Saturday, December 5, 2020

The Clock Shop: Marble and Chip


Today's e-baysical treasure. From the stock of the Heffner Trading Co, Pennsylvania.

New York, 1915.

John L Golden will present two new sketches The Clock Shop and The River of Souls at the Lambs' Gambol June 4 and 5.

And it was, with considerable success. Which was scarcely surprising as the cast for the occasion included such well-known played as Clifton Crawford (the Clockmaker), Pat Rooney (the Cuckoo Clock), Frank Moulan (the False Alarm Clock) and Frederick Stanley and Ernest Truex as the little Dutch Clocks, Hans and Gretchen.

Morris Gest promptly bought the rights to the sketch, but before he got it on to the stage he had ceded his interest to the popular vaudebille duo, Mary Marble and Sam Chip, purveyors of 'Dutch' sketches to the world of variety (In Old Edam, In the Land of the Dykes

I would imagine that this picture shws them as the little Dutch clocks

although the piece apparently developed and slimmed over the two years that they played it:

Alas, Sam died in Rochester 'from a heart attack following acute indigestion' on 11 April 1917. The newspapers noted that he was 40 years old and had been 25 years on the stage. During the last 18 he had been teamed with Miss Marble. They also noted that his real name was Samuel Kornblum.

Mary carried on. She survived an on-stage broken leg, bankruptcy through a venture into the restaurant business ... and seems to have given up the halls in the early 20s.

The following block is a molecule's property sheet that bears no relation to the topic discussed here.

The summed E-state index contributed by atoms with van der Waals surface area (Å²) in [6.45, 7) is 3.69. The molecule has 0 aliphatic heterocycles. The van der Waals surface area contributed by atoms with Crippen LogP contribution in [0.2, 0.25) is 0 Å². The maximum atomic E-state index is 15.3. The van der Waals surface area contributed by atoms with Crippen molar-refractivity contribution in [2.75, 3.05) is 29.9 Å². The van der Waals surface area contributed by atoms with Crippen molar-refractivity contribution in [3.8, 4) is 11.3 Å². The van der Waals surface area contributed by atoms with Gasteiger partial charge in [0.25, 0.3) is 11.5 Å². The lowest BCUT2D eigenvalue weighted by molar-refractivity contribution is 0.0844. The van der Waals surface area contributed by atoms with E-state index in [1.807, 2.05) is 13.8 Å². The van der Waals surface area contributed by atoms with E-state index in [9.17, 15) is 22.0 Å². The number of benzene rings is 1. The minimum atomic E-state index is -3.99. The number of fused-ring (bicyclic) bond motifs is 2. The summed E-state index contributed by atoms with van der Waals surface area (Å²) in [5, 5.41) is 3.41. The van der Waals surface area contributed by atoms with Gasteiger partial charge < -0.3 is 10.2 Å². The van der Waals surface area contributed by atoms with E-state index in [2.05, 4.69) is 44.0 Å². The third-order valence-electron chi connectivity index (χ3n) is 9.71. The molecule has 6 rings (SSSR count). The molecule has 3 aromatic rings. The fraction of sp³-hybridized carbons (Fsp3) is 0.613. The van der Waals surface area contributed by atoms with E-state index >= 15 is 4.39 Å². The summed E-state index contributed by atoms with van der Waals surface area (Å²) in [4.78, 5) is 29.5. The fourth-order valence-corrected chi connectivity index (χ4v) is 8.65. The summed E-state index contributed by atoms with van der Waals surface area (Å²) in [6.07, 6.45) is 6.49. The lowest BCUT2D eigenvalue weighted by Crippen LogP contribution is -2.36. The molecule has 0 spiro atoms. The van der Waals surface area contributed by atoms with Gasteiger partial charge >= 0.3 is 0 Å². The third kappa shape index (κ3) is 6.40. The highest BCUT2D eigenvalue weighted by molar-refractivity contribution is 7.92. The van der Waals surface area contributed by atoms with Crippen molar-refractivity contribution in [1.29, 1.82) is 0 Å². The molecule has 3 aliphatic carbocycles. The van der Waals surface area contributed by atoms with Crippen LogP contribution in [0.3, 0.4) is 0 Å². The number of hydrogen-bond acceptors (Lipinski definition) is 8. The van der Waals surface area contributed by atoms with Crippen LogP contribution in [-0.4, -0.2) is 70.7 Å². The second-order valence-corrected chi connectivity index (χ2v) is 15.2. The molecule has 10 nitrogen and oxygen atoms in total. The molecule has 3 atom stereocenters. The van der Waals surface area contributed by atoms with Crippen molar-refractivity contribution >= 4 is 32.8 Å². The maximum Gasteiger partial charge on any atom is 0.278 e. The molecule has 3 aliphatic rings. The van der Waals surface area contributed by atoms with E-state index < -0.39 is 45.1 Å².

Mary Emma Marble Dunne was born in Chicago 28 March 1873 (Who's Who chops 3 years off) into a theatre family. Her father was Dan[ford] Marble (d 4 December 1900) her mother Matilda née Le Page. Father was a post office worker, but he Marble family were involved widely in the theatre, and, well, this is what WWITT says about Emma ('Mary'):

She went directly from the convent to the stage, making her first appearance in Boone, Iowa, in a play called "Inshavogue" under the management of William Marble. She made her first marked success as Dimples, with Eddie Foy, in "Off the Earth," and she afterward appeared as the Orphan in Hoyt's "A Milk White Flag,"Jane in "Babes In Toyland," and Phyllis in "Wonderland." The season of 1907-8 Miss Marble starred in Joe Weber's production,"Dream City," under the management of her husband, John . Dunne, to whom she was married in 1898. For four years she was featured with the Bijou Musical Comedy Company, a well-known stock organization, touring the South. 
Well, they left out the 'tiny comedienne's' starring tour in Nancy Brown, her stint in Tuxedo ... William Marble was Mary's uncle. But, um...   what about her youthful (15 September 1892) Iowa marriage to actor Willis G Oglesby alias Willis Marble?

John Wallis Dunne (b Onondaga 27 October 1852; d San Francisco 9 November 1932) was a busy actor and producer who has previously been married to the ill-fated performer 'Patti Rosa' (eig Jessie Buckingham). The couple were apparently wed in Octoberish 1898. Dunne's newsworthy career would fill a volume. Suffice it here the he became the husband of our girl.

I see her in the 1930 census, aged 57, father born Connecticut, mother French Canadian, married 19 years, living/staying with her aged aunt Emma Marble in Manhattan. Dunne is in California with his family.

Mary died 5 February 1965. 

Now wait a moment ... 14 June 1918 ...

Do I scent bigamy? Or ... oh! These theatricals! Have I lost a Marble? There were rather a lot of them ... see this obit of Mary's father from 1900

Dan jr (1879-1929) married performer 'Marie Fanchonetti' .. and ah! 1900 census: there are William and Ellen rooming back in Chicago, with son Willis G actor, 27 'single'. Well, that marriage didn't last long! 

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